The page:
No single prevention method or approach can stop the HIV epidemic on its own. Several methods and interventions have proved highly effective in reducing the risk of, and protecting against, HIV infection, including male and female condoms, the use of antiretroviral medicines as pre-exposure prophylaxis (PrEP), voluntary male medical circumcision (VMMC), behaviour change interventions to reduce the number of sexual partners, the use of clean needles and syringes, opiate substitution therapy (e.g. methadone) and the treatment of people living with HIV to reduce viral load and prevent onward transmission.

Despite the availability of this widening array of effective HIV prevention tools and methods and a massive scale-up of HIV treatment in recent years, new infections among adults globally have not decreased sufficiently. The 2016 United Nations Political Declaration on Ending AIDS target is to reduce new HIV infections to fewer than 500 000 by 2020, from more than 1.8 million in 2016.  

Three interconnected reasons seem to underpin the failure to implement effective programmes at scale: lack of political commitment and, as a result, inadequate investments; reluctance to address sensitive issues related to young people’s sexual and reproductive needs and rights, and to key populations and harm reduction; and a lack of systematic prevention implementation, even where policy environments permit it.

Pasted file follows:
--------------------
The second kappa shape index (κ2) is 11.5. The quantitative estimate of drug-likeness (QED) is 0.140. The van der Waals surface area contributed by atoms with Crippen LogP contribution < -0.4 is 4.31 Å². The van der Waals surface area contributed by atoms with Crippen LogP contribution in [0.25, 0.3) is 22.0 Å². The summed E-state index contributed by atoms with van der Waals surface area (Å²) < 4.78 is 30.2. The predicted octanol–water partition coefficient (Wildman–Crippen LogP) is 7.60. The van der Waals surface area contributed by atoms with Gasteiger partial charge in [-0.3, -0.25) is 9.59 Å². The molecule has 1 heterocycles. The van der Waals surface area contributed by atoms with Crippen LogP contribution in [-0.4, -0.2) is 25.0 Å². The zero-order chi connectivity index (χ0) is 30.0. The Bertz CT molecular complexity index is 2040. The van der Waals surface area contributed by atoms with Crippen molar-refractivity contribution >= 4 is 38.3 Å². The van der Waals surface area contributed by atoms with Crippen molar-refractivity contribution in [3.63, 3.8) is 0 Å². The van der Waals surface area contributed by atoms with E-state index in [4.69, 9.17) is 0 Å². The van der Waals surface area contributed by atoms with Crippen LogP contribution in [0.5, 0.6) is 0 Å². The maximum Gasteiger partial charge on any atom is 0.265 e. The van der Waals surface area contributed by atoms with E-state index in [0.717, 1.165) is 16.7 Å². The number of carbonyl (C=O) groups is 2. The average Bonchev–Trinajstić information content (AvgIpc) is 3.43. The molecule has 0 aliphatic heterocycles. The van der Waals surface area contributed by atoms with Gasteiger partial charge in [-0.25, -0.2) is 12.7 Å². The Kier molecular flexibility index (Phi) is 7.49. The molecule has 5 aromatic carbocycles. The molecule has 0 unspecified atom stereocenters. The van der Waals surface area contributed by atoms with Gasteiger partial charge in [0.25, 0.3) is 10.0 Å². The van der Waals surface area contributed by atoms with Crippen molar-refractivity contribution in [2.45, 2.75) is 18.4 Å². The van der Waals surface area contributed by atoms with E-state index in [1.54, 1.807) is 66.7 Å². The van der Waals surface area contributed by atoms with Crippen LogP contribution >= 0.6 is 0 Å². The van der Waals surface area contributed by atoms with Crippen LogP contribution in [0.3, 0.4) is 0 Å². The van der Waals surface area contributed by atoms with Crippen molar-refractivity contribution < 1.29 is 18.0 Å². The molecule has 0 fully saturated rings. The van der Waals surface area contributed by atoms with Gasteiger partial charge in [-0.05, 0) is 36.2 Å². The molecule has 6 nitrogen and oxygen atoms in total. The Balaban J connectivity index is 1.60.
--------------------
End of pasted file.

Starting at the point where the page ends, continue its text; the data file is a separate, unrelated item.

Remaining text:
UNAIDS seeks to boost global and national HIV prevention leadership and accountability and Fast-Track the implementation of effective HIV prevention programmes at the country level by providing guidance on effective approaches to achieve the prevention targets of the 2016 Political Declaration, which include ensuring access to combination prevention options, including condoms, PrEP, harm reduction and VMMC to at least 90% of people at risk by 2020, especially young women and girls in high-prevalence countries and key populations, reaching 3 million people at high risk with PrEP, reaching 25 million men with VMMC and making 20 billion condoms available in low- and middle-income countries. 

The UNAIDS Executive Director has called for the establishment of a new global prevention coalition and a 2020 road map. The objectives of the coalition are: to create a platform of HIV prevention policy-makers, programme managers and civil society to strengthen political commitment; define critical steps and milestones to ensure effective prevention programme scale-up in a global prevention road map; and strengthen the accountability of all stakeholders as well as technical support for HIV prevention programmes, towards achieving the 2016 Political Declaration prevention targets and commitments.

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Global HIV Prevention Coalition
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"We need to invest a quarter of the HIV budget into prevention"


Michel Sidibé, UNAIDS Executive Director